We enter a canyon. Jacqueline and James have been here before, and they pick up empty, discarded bottles from previous drops. The sight fills my heart. We’re doing good out here. It’s not like I had any doubts about what we’re doing, but those empty bottles makes it real.
James reaches behind a rock and pulls up what I think is a dead dog and I feel the breath catch in my throat. It turns out to be a stuffed dog toy, a casualty of a cross border migration. Not a real dog, but the implications are just as heartbreaking. Kids shouldn’t have to be making these journeys. No one should.
The canyon walls become steeper. When we can’t go any farther, we make our first drop. We place five bottles in a flat patch of dirt and cover the caps with orange tape which prevents sun damage and bees from finding their way in. People write the date and messages on the bottles: “Bienvenidos.” Jacqueline says that she’s seen an uptick in bottles slashed and emptied by the border patrol. It strikes me that we now live in a world where someone would slash a bottle with “Bienvenidos” written on it. Cruelty abounds.
We turn and make two more drops, effectively unloading all our supplies. Jacqueline points to a fresh shoe imprint near the mouth of another canyon. It’s that of a sneaker—not likely left by a hiker. Another sign of how frequently these routes are used.
As we head back to the cars, we pass by a white family of five. They have set up a tailgate-like area in which they shoot guns toward the mountain. Their brightly colored lawn chairs are straight out of a Lynchian nightmare. What if this was the first thing you saw after crossing into the U.S.? It seems simultaneously fitting and shameful.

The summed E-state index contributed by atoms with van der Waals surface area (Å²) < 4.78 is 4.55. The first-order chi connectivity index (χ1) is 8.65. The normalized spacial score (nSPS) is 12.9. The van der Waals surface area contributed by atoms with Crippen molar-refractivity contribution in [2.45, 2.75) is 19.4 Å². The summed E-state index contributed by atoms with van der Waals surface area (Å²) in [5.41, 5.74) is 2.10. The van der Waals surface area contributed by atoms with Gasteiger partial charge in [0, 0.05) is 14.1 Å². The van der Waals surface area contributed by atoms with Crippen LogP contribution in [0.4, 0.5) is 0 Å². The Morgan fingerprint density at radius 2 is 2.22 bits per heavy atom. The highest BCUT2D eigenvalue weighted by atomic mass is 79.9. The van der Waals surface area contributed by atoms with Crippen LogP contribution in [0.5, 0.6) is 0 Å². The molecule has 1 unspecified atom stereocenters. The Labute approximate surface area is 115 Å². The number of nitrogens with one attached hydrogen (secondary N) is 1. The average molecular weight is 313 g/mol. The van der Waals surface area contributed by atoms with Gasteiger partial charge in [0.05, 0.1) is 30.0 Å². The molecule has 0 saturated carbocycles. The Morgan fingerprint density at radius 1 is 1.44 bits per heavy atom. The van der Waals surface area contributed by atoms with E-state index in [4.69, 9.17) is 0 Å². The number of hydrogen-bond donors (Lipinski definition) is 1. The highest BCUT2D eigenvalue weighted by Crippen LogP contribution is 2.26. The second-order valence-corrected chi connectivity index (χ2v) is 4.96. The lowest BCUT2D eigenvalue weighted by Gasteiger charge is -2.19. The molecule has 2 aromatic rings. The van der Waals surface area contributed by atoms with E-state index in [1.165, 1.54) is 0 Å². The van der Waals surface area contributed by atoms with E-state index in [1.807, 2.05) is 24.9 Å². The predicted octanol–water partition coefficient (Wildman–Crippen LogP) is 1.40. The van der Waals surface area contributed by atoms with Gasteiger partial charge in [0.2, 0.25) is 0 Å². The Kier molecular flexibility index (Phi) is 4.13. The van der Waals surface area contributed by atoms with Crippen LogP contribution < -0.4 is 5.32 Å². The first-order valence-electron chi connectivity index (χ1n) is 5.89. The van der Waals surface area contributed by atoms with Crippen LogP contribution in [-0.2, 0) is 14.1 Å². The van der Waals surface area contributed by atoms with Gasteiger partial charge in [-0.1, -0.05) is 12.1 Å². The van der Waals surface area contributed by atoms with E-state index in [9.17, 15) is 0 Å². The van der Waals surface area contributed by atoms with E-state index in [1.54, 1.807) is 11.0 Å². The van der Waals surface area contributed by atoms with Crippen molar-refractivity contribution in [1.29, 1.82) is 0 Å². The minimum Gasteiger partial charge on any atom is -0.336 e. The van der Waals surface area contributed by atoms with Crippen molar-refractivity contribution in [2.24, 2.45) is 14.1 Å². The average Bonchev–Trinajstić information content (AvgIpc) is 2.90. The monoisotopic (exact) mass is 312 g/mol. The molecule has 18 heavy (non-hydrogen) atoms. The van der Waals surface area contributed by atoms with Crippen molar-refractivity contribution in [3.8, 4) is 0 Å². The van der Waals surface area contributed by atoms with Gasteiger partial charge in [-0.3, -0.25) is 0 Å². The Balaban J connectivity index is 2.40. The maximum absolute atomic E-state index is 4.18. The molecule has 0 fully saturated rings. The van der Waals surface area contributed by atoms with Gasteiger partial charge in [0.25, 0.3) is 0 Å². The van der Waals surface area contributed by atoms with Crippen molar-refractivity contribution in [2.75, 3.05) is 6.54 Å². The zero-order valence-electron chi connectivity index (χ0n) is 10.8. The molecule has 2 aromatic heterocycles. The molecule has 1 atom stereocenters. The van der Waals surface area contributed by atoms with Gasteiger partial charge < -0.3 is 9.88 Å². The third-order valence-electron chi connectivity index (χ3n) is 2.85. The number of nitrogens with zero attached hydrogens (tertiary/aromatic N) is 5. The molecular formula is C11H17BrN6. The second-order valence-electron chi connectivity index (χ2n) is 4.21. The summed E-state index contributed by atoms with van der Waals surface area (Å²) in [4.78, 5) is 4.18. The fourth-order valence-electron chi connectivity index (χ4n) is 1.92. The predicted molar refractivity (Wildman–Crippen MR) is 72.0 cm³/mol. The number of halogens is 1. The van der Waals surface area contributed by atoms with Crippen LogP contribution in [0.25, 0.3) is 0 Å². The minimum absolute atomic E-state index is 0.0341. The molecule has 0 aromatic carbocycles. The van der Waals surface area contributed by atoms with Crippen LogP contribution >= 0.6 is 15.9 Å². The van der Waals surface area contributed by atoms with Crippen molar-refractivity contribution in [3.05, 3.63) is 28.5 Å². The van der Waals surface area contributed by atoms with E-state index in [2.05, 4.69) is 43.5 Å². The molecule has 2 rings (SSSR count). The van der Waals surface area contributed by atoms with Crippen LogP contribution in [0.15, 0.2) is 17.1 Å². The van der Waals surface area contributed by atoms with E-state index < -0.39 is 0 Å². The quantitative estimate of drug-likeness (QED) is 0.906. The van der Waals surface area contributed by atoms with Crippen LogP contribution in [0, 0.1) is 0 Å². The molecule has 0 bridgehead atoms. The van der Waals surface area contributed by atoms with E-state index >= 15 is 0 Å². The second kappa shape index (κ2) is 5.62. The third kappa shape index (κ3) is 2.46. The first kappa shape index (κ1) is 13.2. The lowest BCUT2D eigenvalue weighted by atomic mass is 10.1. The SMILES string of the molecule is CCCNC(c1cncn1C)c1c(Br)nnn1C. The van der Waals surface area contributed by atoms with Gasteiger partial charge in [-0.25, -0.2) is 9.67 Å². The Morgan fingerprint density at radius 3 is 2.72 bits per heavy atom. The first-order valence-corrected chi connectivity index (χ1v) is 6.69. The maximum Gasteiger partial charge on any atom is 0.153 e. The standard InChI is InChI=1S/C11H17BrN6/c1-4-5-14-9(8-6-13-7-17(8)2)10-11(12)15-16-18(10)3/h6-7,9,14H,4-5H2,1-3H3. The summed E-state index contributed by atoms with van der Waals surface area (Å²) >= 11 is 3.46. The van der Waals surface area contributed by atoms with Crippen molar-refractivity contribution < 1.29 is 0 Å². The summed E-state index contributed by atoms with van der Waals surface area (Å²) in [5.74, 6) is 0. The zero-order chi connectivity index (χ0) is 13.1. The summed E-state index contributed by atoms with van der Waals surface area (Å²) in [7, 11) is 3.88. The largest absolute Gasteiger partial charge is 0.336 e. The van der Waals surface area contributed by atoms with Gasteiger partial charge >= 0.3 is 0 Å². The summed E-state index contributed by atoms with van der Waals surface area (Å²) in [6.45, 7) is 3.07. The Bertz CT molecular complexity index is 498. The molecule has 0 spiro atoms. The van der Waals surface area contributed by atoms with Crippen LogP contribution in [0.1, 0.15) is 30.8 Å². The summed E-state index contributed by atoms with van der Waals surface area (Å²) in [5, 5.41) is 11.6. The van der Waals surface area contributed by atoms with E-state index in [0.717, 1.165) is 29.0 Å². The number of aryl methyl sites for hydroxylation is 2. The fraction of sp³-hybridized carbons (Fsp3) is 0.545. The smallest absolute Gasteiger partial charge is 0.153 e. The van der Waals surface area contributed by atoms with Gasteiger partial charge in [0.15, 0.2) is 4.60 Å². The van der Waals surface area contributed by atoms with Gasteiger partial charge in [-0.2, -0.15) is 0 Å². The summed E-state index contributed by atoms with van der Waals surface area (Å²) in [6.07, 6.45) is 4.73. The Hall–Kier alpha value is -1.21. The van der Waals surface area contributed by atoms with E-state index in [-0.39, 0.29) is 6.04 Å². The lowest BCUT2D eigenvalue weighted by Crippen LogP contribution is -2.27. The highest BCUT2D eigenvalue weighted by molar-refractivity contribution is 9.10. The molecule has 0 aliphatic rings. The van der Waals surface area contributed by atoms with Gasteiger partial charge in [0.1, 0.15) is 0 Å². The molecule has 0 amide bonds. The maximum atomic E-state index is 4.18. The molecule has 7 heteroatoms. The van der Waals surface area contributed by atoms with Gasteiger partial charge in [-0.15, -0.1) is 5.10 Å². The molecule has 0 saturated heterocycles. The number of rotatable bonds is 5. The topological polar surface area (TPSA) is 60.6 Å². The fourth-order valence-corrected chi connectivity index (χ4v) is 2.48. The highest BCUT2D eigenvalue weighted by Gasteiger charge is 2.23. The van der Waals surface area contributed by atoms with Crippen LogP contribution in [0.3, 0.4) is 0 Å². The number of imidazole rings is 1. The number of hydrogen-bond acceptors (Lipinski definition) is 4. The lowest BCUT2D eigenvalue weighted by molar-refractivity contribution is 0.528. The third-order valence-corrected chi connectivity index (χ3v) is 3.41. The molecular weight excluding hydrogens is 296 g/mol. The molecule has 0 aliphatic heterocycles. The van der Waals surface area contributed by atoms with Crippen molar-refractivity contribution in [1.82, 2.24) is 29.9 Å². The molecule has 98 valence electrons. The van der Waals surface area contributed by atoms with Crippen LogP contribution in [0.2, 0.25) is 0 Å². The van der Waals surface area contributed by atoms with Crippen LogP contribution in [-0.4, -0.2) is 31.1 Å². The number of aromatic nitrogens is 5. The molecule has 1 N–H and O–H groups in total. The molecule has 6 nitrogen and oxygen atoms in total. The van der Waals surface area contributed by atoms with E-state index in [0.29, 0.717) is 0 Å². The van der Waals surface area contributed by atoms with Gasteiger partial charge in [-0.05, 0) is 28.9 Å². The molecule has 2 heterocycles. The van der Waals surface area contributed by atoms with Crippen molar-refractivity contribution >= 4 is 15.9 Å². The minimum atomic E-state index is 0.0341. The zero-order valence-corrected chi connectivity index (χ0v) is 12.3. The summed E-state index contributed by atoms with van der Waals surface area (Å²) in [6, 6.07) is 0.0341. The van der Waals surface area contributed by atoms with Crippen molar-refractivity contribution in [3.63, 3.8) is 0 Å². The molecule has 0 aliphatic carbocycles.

As we drive back to San Diego, everyone else falls asleep in the car. I briefly wonder what I’m going to tell the Border Patrol agents when we get to the checkpoint—should I lie and just say that we were out hiking? Or should I say that we were dropping water with Border Angels, which is very much within our American rights? Would they give us shit? Can they do anything to us?
But when we approach the checkpoint, there’s nobody there. Oh yeah, Super Bowl Sunday. I guess they figured we were safe enough.
THE ONLY CONCERT CALENDAR THAT MATTERS™
Wednesday, Feb. 12
OPTION 1: Make Yourself at Home: A night of emo, pop punk, & hardcore @ SPACE. This week started off pretty emo for me (don’t worry Susan Myrland, I’m okay!!), so there are few things I want to do more than sit in a bar and listen to the nostalgic music of my youth. Can I request “I’ll Catch You” by The Get-Up Kids?
OPTION 2: That 1 Guy @ The Casbah. People who make their own instruments are endlessly fascinating to me (see: Author & Punisher). That 1 Guy, the moniker of Mike Silverman, performs an eccentric array of Primus-esque nightmares on homemade pipe instruments that look like steampunk navigation tools. This video of him performing “The Moon is Disgusting” (a sentiment we’ve all felt) is incredibly captivating.